In this week’s episode of “Cocktails with a Curator,” savor the exquisite details of “Comtesse Daru,” the only painting in the Frick’s collection by renowned French neoclassical painter Jacques-Louis David. Join Curator Aimee Ng as she delves into the history of how this lovely, intimate portrait came to be painted by an artist largely known for producing monumental works in the service of Napoleon. This week’s complementary cocktail, the Orange Blossom, is inspired by the orange-blossom tiara that adorns the sitter’s head.
In this week’s episode of “Cocktails with a Curator,” Deputy Director and Peter Jay Sharp Chief Curator Xavier F. Salomon explores Piero della Francesca’s “St. John the Evangelist,” one of the few major works by the Renaissance artist in the United States. This striking panel was originally part of a polyptych commissioned for the high altar of Sant’Agostino in Piero’s hometown of Borgo San Sepolcro. The polyptych was probably dismembered in the mid-16th century, less than one hundred years after it was made, and many fragments are now lost. Enjoy this week’s program with a bourbon-powered Saint cocktail or a refreshing Grapefruit Citrus mocktail.SHOW LESS
In this week’s episode of “Cocktails with a Curator,” journey to sixteenth-century Rome with Deputy Director and Peter Jay Sharp Chief Curator Xavier F. Salomon as he discusses El Greco’s “Vincenzo Anastagi,” one of three important paintings by the Renaissance artist in the Frick’s collection. Born in Crete, El Greco spent a formative seven years in Rome, where he painted this rare, full-length portrait of a minor aristocrat from Perugia then serving as Sergeant Major of Castel Sant’Angelo. Look closely at this unusual painting while sipping an Ouzo Lemonade, which gets its kick from the anise-flavored spirit popular in the artist’s birthplace.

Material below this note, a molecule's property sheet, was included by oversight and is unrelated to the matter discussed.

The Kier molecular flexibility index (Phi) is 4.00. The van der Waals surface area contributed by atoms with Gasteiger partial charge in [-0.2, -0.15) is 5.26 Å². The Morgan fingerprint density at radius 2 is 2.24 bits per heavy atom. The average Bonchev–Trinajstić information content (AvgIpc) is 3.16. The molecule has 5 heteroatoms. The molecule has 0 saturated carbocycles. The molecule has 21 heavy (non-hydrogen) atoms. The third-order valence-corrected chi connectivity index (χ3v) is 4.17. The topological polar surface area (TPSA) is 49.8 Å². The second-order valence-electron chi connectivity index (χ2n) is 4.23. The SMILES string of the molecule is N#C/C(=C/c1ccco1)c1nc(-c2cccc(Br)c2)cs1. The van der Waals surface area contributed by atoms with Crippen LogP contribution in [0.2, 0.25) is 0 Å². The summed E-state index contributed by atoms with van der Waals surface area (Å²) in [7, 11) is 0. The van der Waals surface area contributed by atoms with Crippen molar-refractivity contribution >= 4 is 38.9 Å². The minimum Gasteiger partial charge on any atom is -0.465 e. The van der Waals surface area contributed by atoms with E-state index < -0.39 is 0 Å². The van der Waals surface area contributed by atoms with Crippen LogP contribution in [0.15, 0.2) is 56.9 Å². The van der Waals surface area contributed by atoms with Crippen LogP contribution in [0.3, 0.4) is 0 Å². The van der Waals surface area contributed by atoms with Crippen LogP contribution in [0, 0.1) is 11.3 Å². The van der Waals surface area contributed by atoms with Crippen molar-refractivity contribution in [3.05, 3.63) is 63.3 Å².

n this week’s episode of “Cocktails with a Curator,” Curator Aimee Ng explores the turbulent history behind Édouard Manet’s “Bullfight,” once part of a larger work that the artist exhibited at the Salon of 1864. The original canvas was derided and caricatured by critics, prompting Manet to cut it into pieces. The two surviving fragments were brought together for the first and only time during a 1999 exhibition at the Frick. This week’s complementary cocktail is, fittingly enough, the Toreador.
In this week’s episode of “Cocktails with a Curator,” take a closer look at the extraordinary flickers of paint in the colorful canvases of François Boucher’s Four Seasons series with Deputy Director and Peter Jay Sharp Chief Curator Xavier F. Salomon. Acquired by Henry Clay Frick late in life, the four paintings were commissioned by Boucher’s great patron Madame de Pompadour—the longtime mistress of King Louis XV—to be placed over doors, hence their unusual shape. The complementary cocktail this week is the Time Regained.
This week’s episode of “Cocktails with a Curator” is a story of creation and destruction. Join Deputy Director and Peter Jay Sharp Chief Curator Xavier F. Salomon as he examines two pieces of the legendary Meissen “Swan Service,” which was all but destroyed during World War II when Russian soldiers ransacked a palace in the Polish village of Brody. This opulent set of dishes was given by Augustus III, King of Poland, to the statesman Heinrich von Brühl, who helped engineer Augustus’s ascent to the throne in 1734. Originally comprised of 2,200 intricately designed pieces, only about 100 pieces survive. This week’s complementary cocktail is a spiked hot chocolate.